I can’t wait to see your gingerbread house creations! This was truly one of the most fun projects; it was a complete joy testing, decorating, photographing, and filming this recipe. I truly hope it brings exciting memories to your family this holiday season. And even though they make a beautiful Christmas decoration, don’t forget to eat all your hard work!!
Love to create and decorate? You’ll enjoy making this yule log, too! And of course, Christmas sugar cookies.
See Your Gingerbread Houses!
Many readers tried this recipe as part of a baking challenge! Feel free to email or share your recipe photos with us on social media. 🙂Print
Gingerbread House Recipe (VIDEO)
- Prep Time: 1 day
- Cook Time: 18 minutes
- Total Time: 1 day
- Yield: 1 house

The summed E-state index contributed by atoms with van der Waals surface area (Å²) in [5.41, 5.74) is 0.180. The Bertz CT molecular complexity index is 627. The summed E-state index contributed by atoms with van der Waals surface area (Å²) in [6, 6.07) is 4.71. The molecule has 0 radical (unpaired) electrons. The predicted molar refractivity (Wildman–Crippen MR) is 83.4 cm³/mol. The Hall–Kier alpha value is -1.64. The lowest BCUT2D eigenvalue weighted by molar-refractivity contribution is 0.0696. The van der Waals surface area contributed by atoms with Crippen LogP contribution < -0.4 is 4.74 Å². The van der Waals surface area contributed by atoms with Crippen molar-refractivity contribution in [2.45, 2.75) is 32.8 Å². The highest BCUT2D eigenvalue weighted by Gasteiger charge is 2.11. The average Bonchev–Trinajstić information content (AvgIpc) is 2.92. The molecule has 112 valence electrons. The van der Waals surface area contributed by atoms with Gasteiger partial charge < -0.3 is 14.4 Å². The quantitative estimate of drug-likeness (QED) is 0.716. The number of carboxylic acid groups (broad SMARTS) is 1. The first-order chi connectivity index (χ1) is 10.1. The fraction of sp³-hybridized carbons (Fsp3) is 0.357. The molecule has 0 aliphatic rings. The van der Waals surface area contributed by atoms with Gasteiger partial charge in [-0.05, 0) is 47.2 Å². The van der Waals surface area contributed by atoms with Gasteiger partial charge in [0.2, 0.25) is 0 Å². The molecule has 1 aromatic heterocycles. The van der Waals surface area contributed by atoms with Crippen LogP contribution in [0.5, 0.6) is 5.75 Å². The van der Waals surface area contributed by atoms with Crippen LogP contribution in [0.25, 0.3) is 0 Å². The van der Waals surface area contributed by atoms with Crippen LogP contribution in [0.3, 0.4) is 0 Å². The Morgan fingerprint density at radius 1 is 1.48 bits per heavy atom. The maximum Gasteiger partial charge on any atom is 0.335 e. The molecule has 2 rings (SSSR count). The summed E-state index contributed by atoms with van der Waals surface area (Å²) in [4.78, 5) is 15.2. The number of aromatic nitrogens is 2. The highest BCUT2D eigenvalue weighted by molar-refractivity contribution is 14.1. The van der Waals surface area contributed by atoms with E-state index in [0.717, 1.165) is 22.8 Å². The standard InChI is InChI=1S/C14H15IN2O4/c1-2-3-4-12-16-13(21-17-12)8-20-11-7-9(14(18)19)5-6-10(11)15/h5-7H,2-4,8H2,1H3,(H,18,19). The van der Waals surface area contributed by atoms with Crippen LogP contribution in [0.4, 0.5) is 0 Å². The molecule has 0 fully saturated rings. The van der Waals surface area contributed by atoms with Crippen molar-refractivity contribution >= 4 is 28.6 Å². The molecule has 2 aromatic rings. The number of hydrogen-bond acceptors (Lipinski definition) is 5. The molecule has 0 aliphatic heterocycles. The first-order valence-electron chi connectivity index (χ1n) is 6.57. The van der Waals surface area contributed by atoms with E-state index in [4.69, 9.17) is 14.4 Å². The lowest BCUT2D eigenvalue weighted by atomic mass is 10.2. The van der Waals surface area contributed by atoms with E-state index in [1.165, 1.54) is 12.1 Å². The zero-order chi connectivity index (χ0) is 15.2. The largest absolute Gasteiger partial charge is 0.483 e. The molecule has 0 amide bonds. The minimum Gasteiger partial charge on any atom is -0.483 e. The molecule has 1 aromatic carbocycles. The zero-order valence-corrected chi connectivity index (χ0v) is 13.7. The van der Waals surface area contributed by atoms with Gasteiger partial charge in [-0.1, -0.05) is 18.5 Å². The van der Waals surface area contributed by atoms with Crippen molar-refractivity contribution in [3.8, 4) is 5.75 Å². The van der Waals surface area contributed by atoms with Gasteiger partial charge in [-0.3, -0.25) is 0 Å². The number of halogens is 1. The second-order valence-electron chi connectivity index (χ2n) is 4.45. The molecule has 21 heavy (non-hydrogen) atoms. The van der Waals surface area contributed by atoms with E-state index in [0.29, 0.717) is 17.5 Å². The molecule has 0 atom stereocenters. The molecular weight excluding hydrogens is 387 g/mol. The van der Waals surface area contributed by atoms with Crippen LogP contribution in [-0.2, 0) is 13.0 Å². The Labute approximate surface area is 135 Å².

- Category: Dessert
- Method: Baking
- Cuisine: American
Here’s my completely homemade gingerbread house recipe including how to bake, construct, and decorate with royal icing and buttercream. Everything can be prepared in advance, see my make ahead tip after the recipe instructions. House structure must completely set for at least 4-6 hours before decorating.
- 3 cups (375g) all-purpose flour (spooned & leveled)
- 1/4 teaspoon baking soda
- 2 teaspoons ground ginger
- 2 teaspoons ground cinnamon
- 1/2 teaspoon ground allspice
- 1/4 teaspoon salt
- 6 Tablespoons (85g) unsalted butter, softened to room temperature
- 3/4 cup (150g) packed light or dark brown sugar
- 1 large egg, at room temperature
- 1/2 cup (120ml) unsulphured or dark molasses (do not use blackstrap; I prefer Grandma’s brand)
- 1 Tablespoon (15ml) water
- royal icing (the “glue”)
- assorted candies (see post for suggestions)
- 1/2 cup (95g) shortening, at room temperature
- 1/2 cup (115g) unsalted butter, softened to room temperature
- 4 cups (480g) confectioners’ sugar
- 2 Tablespoons (30ml) milk
- 1/4 teaspoon pure vanilla extract
- 1/8 teaspoon salt